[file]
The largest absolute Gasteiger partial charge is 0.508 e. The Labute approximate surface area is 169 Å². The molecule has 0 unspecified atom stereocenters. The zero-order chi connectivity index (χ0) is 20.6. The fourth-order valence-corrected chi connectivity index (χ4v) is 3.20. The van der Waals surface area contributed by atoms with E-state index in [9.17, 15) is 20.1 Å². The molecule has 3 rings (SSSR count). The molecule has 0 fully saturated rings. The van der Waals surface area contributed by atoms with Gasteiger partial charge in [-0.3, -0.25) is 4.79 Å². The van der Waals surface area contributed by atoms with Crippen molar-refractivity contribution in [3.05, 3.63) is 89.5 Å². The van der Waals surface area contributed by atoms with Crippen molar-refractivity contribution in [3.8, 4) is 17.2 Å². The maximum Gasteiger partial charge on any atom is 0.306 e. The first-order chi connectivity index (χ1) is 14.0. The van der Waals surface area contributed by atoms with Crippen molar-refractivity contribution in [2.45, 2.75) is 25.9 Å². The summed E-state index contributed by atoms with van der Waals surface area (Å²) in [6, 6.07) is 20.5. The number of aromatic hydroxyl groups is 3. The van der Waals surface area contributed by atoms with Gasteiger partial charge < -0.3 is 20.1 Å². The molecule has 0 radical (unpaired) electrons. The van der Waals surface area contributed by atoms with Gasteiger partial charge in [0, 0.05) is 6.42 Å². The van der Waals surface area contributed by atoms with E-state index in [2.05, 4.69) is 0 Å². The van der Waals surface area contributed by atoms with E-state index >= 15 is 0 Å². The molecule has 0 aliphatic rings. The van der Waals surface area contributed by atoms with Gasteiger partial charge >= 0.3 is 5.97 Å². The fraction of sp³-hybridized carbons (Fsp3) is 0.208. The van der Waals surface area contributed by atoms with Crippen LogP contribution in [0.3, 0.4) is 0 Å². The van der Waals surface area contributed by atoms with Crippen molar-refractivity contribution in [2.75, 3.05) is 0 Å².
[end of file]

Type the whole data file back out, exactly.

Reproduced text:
The largest absolute Gasteiger partial charge is 0.508 e. The Labute approximate surface area is 169 Å². The molecule has 0 unspecified atom stereocenters. The zero-order chi connectivity index (χ0) is 20.6. The fourth-order valence-corrected chi connectivity index (χ4v) is 3.20. The van der Waals surface area contributed by atoms with E-state index in [9.17, 15) is 20.1 Å². The molecule has 3 rings (SSSR count). The molecule has 0 fully saturated rings. The van der Waals surface area contributed by atoms with Gasteiger partial charge in [-0.3, -0.25) is 4.79 Å². The van der Waals surface area contributed by atoms with Crippen molar-refractivity contribution in [3.05, 3.63) is 89.5 Å². The van der Waals surface area contributed by atoms with Crippen molar-refractivity contribution in [3.8, 4) is 17.2 Å². The maximum Gasteiger partial charge on any atom is 0.306 e. The first-order chi connectivity index (χ1) is 14.0. The van der Waals surface area contributed by atoms with Crippen molar-refractivity contribution in [2.45, 2.75) is 25.9 Å². The summed E-state index contributed by atoms with van der Waals surface area (Å²) in [6, 6.07) is 20.5. The number of aromatic hydroxyl groups is 3. The van der Waals surface area contributed by atoms with Gasteiger partial charge < -0.3 is 20.1 Å². The molecule has 0 radical (unpaired) electrons. The van der Waals surface area contributed by atoms with Gasteiger partial charge in [0, 0.05) is 6.42 Å². The van der Waals surface area contributed by atoms with E-state index in [2.05, 4.69) is 0 Å². The van der Waals surface area contributed by atoms with E-state index >= 15 is 0 Å². The molecule has 0 aliphatic rings. The van der Waals surface area contributed by atoms with Gasteiger partial charge >= 0.3 is 5.97 Å². The fraction of sp³-hybridized carbons (Fsp3) is 0.208. The van der Waals surface area contributed by atoms with Crippen LogP contribution in [0.3, 0.4) is 0 Å². The van der Waals surface area contributed by atoms with Crippen molar-refractivity contribution in [2.75, 3.05) is 0 Å².